NASA InSight hears 'haunting low rumble' on Mars

Share

InSight sensors captured a haunting low rumble caused by vibrations from the wind on Mars, estimated to be blowing between 10 to 15 miles per hour (5 to 7 meters a second) on December 1, from northwest to southeast, NASA said on Friday. The sounds were recorded by an air pressure sensor inside the lander that is part of a weather station, as well as the seismometer on the deck of the spacecraft. In the near future, InSight will place the seismometer tool used to detect the vibrations on the planet's surface.

The space agency released a raw audio sample of the sound on Friday, which could be heard through mobile and laptop speakers. The low-frequency rumblings were collected by Insight lander during its first week of operations on Mars. Shown are the lander's arm (top), its 2.2 metre wide solar panel, one of its two TWINS temperature and wind sensors (left of centre), its UHF antenna (bottom centre), its SEIS seimometer (bottom left), and the white dome (centre left) now covers its pressure sensor.

The Instrument Deployment Camera aboard NASA's InSight lander took this photo of one of the lander's 7-foot (2.2 meters) wide solar panels.

"Capturing this audio was an unplanned treat", Bruce Banerdt, of NASA's Jet Propulsion Laboratory, said in a press release.

You can download NASA's Sounds of Mars recording here.

The audio was captured by two different pieces of state of the art, hyper sensitive recording equipment aboard the lander.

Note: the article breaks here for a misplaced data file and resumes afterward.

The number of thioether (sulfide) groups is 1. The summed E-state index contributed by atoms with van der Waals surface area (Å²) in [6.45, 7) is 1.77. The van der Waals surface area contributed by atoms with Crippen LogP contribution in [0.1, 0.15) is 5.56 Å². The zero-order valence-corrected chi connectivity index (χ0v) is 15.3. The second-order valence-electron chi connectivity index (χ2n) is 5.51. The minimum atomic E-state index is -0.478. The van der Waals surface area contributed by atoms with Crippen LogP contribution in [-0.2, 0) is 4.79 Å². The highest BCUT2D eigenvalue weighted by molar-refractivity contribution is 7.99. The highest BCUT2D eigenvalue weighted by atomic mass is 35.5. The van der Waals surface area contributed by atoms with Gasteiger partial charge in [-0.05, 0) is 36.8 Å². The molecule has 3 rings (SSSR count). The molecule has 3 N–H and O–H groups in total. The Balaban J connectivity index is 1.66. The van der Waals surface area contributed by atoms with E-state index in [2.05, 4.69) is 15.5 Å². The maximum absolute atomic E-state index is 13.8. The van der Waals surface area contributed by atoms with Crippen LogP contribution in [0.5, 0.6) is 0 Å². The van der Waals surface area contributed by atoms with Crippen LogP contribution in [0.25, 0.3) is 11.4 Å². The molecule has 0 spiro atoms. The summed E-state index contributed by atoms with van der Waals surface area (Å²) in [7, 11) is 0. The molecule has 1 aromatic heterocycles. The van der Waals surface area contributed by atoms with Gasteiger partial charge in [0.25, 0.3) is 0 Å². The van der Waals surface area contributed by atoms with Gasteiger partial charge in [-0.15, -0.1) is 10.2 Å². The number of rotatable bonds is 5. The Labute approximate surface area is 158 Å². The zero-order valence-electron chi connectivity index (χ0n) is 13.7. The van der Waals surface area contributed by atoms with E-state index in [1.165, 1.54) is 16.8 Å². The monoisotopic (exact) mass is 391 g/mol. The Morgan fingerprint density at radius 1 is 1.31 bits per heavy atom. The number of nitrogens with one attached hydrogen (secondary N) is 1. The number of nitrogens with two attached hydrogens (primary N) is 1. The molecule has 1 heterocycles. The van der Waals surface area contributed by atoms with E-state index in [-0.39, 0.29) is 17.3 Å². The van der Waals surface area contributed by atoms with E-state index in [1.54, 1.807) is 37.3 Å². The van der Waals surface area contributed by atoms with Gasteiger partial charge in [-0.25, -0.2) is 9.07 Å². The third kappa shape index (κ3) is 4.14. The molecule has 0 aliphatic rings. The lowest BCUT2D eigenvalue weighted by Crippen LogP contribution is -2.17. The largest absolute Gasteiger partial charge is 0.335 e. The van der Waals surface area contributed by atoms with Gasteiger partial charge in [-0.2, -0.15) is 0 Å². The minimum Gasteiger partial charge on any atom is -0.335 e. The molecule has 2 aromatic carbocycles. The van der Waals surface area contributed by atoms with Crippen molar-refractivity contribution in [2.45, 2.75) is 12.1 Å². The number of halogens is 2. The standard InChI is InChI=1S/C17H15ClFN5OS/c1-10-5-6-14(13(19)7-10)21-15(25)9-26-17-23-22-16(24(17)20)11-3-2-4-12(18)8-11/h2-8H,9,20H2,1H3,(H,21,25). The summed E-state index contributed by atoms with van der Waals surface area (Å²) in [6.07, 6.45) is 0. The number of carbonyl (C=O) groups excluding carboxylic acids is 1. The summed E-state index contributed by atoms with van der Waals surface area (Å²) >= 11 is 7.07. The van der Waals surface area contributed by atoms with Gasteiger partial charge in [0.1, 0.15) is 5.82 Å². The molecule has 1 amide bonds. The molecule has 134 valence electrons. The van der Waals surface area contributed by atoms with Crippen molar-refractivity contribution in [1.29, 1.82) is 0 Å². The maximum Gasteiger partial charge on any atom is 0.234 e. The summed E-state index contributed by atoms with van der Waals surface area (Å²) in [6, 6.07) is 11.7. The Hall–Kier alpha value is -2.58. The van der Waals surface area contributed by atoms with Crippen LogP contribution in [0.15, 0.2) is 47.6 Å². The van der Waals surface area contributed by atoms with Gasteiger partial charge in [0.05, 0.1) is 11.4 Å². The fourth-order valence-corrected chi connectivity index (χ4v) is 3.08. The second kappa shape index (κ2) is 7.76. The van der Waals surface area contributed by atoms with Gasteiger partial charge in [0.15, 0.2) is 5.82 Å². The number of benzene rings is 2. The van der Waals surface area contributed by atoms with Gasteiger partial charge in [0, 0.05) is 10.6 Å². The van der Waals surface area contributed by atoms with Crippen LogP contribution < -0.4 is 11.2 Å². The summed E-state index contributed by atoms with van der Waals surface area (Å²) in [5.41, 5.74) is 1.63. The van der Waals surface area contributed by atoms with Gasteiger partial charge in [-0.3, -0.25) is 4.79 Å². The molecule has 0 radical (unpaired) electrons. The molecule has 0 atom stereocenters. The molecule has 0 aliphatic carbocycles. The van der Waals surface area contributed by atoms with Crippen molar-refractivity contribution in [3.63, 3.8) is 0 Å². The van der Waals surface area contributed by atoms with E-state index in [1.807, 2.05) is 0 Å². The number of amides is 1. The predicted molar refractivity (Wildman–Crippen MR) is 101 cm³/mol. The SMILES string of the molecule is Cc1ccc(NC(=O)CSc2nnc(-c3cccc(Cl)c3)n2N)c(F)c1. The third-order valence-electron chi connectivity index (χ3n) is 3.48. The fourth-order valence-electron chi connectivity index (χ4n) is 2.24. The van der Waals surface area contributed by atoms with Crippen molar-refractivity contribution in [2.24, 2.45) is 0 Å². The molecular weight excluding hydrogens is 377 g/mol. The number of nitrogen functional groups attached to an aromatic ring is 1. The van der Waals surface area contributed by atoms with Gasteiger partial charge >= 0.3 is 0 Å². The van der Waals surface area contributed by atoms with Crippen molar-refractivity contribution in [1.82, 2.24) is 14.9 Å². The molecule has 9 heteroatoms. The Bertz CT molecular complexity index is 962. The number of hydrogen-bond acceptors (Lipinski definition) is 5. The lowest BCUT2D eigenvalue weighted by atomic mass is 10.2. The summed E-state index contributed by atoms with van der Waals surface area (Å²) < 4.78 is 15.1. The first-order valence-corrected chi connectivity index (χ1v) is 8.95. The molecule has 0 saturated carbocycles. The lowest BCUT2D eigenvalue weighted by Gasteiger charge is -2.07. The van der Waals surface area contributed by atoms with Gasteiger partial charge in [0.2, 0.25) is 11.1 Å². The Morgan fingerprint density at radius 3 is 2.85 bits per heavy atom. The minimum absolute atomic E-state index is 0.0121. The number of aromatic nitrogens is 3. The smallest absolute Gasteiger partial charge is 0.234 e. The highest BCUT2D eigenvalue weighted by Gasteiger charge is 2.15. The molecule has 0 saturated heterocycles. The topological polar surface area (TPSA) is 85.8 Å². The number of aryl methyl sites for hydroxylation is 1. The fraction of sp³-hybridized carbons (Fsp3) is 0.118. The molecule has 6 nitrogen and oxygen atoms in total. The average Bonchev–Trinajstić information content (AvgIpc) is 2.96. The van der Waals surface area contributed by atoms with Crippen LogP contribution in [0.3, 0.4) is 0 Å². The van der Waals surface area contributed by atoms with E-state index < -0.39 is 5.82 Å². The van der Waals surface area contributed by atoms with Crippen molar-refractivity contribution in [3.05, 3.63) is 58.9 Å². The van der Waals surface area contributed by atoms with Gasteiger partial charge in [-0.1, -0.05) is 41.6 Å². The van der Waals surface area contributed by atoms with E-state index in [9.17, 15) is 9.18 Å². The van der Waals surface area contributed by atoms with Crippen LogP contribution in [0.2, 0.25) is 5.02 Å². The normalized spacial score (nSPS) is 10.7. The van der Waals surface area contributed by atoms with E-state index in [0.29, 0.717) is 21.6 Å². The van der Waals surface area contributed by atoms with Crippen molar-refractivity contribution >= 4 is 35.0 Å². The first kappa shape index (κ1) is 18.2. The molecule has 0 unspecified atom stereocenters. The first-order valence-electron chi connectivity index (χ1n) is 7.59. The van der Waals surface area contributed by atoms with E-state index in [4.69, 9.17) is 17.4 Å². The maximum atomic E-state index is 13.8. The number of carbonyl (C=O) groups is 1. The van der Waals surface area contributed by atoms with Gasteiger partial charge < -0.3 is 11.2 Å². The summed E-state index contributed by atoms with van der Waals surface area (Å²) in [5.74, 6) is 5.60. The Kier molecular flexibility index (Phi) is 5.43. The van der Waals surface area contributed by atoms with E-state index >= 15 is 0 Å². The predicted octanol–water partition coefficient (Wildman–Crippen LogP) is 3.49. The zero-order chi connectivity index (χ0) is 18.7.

Because InSight's seismometer is created to measure seismic activity, the recorded sounds are near the lower edge of the human ear's sensitivity, around 50 Hz. That's because the seismometer's main goal is to detect marsquakes, or earthquakes on Mars.

Although the rumble that InSight detected serves as the first sampling of Martian sounds, there's lots more to come. As new Science Minister I am excited to see what more we can achieve on land and in outer space.

InSight, which landed on 26 November 2018, will study the inside of Mars to learn how planets, moons and meteorites with rocky surfaces, including the Earth and its Moon, formed. "It's going to become very hard to hear the sounds from the outside of Mars later on".

The air pressure sensor inside the shield will be relocated as well, and the team will gather data at night, when it expects the wind will have died down and the lander itself will be making less noise.

"The experimental MarCO CubeSats have also opened a new door to smaller planetary spacecraft".

Share